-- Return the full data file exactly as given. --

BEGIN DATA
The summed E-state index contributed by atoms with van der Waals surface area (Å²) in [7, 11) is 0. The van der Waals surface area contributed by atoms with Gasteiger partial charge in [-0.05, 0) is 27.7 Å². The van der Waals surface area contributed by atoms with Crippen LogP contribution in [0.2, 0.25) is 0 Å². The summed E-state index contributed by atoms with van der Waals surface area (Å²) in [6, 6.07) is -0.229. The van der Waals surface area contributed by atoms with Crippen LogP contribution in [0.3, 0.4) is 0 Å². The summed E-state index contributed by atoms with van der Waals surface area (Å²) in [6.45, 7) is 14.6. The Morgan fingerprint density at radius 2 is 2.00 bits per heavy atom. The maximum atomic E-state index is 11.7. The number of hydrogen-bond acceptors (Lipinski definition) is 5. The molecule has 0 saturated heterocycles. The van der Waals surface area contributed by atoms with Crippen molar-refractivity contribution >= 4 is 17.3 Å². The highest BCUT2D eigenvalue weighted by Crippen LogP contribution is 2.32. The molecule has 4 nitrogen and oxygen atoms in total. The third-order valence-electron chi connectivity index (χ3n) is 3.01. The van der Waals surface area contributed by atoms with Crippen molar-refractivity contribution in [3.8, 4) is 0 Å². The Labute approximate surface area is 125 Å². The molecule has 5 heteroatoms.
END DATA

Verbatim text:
The summed E-state index contributed by atoms with van der Waals surface area (Å²) in [7, 11) is 0. The van der Waals surface area contributed by atoms with Gasteiger partial charge in [-0.05, 0) is 27.7 Å². The van der Waals surface area contributed by atoms with Crippen LogP contribution in [0.2, 0.25) is 0 Å². The summed E-state index contributed by atoms with van der Waals surface area (Å²) in [6, 6.07) is -0.229. The van der Waals surface area contributed by atoms with Crippen LogP contribution in [0.3, 0.4) is 0 Å². The summed E-state index contributed by atoms with van der Waals surface area (Å²) in [6.45, 7) is 14.6. The Morgan fingerprint density at radius 2 is 2.00 bits per heavy atom. The maximum atomic E-state index is 11.7. The number of hydrogen-bond acceptors (Lipinski definition) is 5. The molecule has 0 saturated heterocycles. The van der Waals surface area contributed by atoms with Crippen molar-refractivity contribution >= 4 is 17.3 Å². The highest BCUT2D eigenvalue weighted by Crippen LogP contribution is 2.32. The molecule has 4 nitrogen and oxygen atoms in total. The third-order valence-electron chi connectivity index (χ3n) is 3.01. The van der Waals surface area contributed by atoms with Crippen molar-refractivity contribution in [3.8, 4) is 0 Å². The Labute approximate surface area is 125 Å². The molecule has 5 heteroatoms.